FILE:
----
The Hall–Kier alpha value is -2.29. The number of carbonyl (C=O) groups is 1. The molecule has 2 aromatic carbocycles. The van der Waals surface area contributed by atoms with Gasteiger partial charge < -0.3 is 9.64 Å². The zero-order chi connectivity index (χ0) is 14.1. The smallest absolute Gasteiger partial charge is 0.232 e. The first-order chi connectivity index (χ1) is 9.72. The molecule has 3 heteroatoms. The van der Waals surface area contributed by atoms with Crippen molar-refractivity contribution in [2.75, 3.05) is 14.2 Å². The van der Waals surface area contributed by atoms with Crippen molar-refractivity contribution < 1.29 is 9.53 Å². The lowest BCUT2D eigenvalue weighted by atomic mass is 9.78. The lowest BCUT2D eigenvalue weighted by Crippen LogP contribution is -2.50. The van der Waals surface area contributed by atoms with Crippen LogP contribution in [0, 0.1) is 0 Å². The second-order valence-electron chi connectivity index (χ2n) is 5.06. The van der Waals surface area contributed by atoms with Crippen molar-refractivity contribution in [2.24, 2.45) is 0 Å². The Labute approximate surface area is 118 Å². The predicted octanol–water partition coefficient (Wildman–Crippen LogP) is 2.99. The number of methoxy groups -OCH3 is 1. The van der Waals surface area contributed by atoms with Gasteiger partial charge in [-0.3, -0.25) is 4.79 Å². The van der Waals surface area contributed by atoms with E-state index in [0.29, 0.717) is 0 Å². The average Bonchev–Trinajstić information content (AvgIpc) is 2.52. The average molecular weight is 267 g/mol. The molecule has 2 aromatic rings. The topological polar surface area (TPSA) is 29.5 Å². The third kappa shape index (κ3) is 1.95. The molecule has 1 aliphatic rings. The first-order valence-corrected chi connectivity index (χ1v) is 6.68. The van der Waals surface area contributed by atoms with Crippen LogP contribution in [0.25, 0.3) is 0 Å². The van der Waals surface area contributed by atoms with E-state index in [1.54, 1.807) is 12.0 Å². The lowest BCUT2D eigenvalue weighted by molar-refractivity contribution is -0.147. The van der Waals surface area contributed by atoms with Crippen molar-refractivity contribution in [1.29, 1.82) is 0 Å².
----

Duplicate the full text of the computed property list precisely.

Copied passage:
The Hall–Kier alpha value is -2.29. The number of carbonyl (C=O) groups is 1. The molecule has 2 aromatic carbocycles. The van der Waals surface area contributed by atoms with Gasteiger partial charge < -0.3 is 9.64 Å². The zero-order chi connectivity index (χ0) is 14.1. The smallest absolute Gasteiger partial charge is 0.232 e. The first-order chi connectivity index (χ1) is 9.72. The molecule has 3 heteroatoms. The van der Waals surface area contributed by atoms with Crippen molar-refractivity contribution in [2.75, 3.05) is 14.2 Å². The van der Waals surface area contributed by atoms with Crippen molar-refractivity contribution < 1.29 is 9.53 Å². The lowest BCUT2D eigenvalue weighted by atomic mass is 9.78. The lowest BCUT2D eigenvalue weighted by Crippen LogP contribution is -2.50. The van der Waals surface area contributed by atoms with Crippen LogP contribution in [0, 0.1) is 0 Å². The second-order valence-electron chi connectivity index (χ2n) is 5.06. The van der Waals surface area contributed by atoms with Crippen molar-refractivity contribution in [2.24, 2.45) is 0 Å². The Labute approximate surface area is 118 Å². The predicted octanol–water partition coefficient (Wildman–Crippen LogP) is 2.99. The number of methoxy groups -OCH3 is 1. The van der Waals surface area contributed by atoms with Gasteiger partial charge in [-0.3, -0.25) is 4.79 Å². The van der Waals surface area contributed by atoms with E-state index in [0.29, 0.717) is 0 Å². The average Bonchev–Trinajstić information content (AvgIpc) is 2.52. The average molecular weight is 267 g/mol. The molecule has 2 aromatic rings. The topological polar surface area (TPSA) is 29.5 Å². The third kappa shape index (κ3) is 1.95. The molecule has 1 aliphatic rings. The first-order valence-corrected chi connectivity index (χ1v) is 6.68. The van der Waals surface area contributed by atoms with Crippen LogP contribution in [0.25, 0.3) is 0 Å². The van der Waals surface area contributed by atoms with E-state index in [1.54, 1.807) is 12.0 Å². The lowest BCUT2D eigenvalue weighted by molar-refractivity contribution is -0.147. The van der Waals surface area contributed by atoms with Crippen molar-refractivity contribution in [1.29, 1.82) is 0 Å².